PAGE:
Thursday 22 September 2011

Single Writer Principle

When trying to build a highly scalable system the single biggest limitation on scalability is having multiple writers contend for any item of data or resource.  Sure, algorithms can be bad, but let’s assume they have a reasonable Big O notation so we'll focus on the scalability limitations of the systems design. 

I keep seeing people just accept having multiple writers as the norm.  There is a lot of research in computer science for managing this contention that boils down to 2 basic approaches.  One is to provide mutual exclusion to the contended resource while the mutation takes place; the other is to take an optimistic strategy and swap in the changes if the underlying resource has not changed while you created the new copy. 

Mutual Exclusion

Mutual exclusion is the means by which only one writer can have access to a protected resource at a time, and is usually implemented with a locking strategy.  Locking strategies require an arbitrator, usually the operating system kernel, to get involved when the contention occurs to decide who gains access and in what order.  This can be a very expensive process often requiring many more CPU cycles than the actual transaction to be applied to the business logic would use.  Those waiting to enter the critical section, in advance of performing the mutation must queue, and this queuing effect (Little's Law) causes latency to become unpredictable and ultimately restricts throughput.

Optimistic Concurrency Control

Optimistic strategies involve taking a copy of the data, modifying it, then copying back the changes if data has not mutated in the meantime.  If a change has happened in the meantime you repeat the process until successful.  This repeating of the process increases with contention and therefore causes a queuing effect just like with mutual exclusion.  If you work with a source code control system, such as Subversion or CVS, then you are using this algorithm every day.  Optimistic strategies can work with data but do not work so well with resources such as hardware because you cannot take a copy of the hardware!  The ability to perform the changes atomically to data is made possible by CAS instructions offered by the hardware.

Most locking strategies are composed from optimistic strategies for changing the lock state or mutual exclusion primitive.

Managing Contention vs. Doing Real Work

CPUs can typically process one or more instructions per cycle.  For example, modern Intel CPU cores each have 6 execution units that can be doing a combination of arithmetic, branch logic, word manipulation and memory loads/stores in parallel.  If while doing work the CPU core incurs a cache miss, and has to go to main memory, it will stall for hundreds of cycles until the result of that memory request returns.  To try and improve things the CPU will make some speculative guesses as to what a memory request will return to continue processing.  If a second miss occurs the CPU will no longer speculate and simply wait for the memory request to return because it cannot typically keep the state for speculative execution beyond 2 cache misses.  Managing cache misses is the single largest limitation to scaling the performance of our current generation of CPUs.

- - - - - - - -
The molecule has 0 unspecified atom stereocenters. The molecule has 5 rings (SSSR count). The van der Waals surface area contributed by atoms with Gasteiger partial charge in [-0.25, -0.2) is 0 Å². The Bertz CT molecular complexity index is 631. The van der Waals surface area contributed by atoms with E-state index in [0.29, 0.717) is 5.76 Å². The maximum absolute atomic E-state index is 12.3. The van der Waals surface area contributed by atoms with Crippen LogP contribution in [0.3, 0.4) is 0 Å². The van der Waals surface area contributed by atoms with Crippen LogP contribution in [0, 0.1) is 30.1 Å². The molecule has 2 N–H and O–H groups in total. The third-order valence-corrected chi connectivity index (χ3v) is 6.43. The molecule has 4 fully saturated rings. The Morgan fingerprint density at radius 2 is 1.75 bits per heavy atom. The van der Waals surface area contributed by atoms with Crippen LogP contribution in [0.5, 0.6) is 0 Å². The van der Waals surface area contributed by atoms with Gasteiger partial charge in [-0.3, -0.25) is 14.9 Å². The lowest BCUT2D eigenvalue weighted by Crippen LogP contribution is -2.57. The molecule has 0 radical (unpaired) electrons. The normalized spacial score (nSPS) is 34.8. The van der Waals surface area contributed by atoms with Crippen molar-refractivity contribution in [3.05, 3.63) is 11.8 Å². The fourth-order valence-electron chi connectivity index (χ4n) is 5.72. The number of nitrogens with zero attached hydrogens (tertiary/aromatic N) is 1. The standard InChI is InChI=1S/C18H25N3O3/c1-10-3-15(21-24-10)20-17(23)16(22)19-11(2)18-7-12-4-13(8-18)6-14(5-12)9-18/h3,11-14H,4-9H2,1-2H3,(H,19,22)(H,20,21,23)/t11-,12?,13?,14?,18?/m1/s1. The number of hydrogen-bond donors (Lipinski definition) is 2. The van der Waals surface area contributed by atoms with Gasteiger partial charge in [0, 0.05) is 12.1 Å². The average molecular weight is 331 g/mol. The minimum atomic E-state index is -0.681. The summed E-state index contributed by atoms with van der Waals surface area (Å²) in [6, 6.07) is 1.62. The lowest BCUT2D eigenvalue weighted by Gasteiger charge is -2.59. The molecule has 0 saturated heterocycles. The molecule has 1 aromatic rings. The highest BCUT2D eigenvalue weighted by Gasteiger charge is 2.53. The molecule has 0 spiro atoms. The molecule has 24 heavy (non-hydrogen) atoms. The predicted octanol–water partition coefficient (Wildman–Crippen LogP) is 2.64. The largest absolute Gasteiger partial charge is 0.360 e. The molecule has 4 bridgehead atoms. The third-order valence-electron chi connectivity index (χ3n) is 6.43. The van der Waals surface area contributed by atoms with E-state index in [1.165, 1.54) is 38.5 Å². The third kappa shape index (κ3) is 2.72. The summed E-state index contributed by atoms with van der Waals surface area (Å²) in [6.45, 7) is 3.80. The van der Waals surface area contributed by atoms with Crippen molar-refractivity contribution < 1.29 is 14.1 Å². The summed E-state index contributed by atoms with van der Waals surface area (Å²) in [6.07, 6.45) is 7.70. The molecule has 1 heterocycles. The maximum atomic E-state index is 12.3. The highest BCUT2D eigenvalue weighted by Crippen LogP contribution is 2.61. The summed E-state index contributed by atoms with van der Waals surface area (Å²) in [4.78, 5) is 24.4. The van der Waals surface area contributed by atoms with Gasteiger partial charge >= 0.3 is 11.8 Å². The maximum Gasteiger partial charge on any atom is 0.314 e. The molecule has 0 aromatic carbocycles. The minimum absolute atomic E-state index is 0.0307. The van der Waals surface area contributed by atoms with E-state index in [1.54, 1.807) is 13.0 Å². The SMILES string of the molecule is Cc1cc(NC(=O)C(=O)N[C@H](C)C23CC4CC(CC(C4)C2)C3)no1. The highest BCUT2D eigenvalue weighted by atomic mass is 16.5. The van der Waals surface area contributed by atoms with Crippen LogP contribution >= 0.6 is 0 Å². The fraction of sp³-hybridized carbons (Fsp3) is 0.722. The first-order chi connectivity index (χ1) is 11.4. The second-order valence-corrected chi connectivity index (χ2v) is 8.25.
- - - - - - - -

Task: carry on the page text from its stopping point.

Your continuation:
Now what does this have to do with managing contention?  Well if two or more threads are using locks to provide mutual exclusion, at best they will be going to the L3 cache, or over a socket interconnect, to access share state of the lock using CAS operations.  These lock/CAS instructions cost 10s of cycles in the best case when un-contended, plus they cause out-of-order execution for the CPU to be suspended and load/store buffers to be flushed.  At worst, collisions occur and the kernel will need to get involved and put one or more of the threads to sleep until the lock is released.  This rescheduling of the blocked thread will result in cache pollution.  The situation can be even worse when the thread is re-scheduled on another core with a cold cache resulting in many cache misses. 

For highly contended data it is very easy to get into a situation whereby the system spends significantly more time managing contention than doing real work.  The table below gives an idea of basic costs for managing contention when the program state is very small and easy to reload from the L2/L3 cache, never mind main memory. 

MethodTime (ms)
One Thread300
One Thread with Memory Barrier4,700
One Thread with CAS5,700
Two Threads with CAS18,000
One Thread with Lock10,000
Two Threads with Lock118,000

This table illustrates the costs of incrementing a 64-bit counter 500 million times using a variety of techniques on a 2.4Ghz Westmere processor.   I can hear people coming back with “but this is a trivial example and real-world applications are not that contended”.  This is true but remember real-world applications have way more state, and what do you think happens to all that state which is warm in cache when the context switch occurs???  By measuring the basic cost of contention it is possible to extrapolate the scalability limits of a system which has contention points.  As multi-core becomes ever more significant another approach is required.  My last post illustrates the micro level effects of CAS operations on modern CPUs, whereby Sandybridge can be worse for CAS and locks.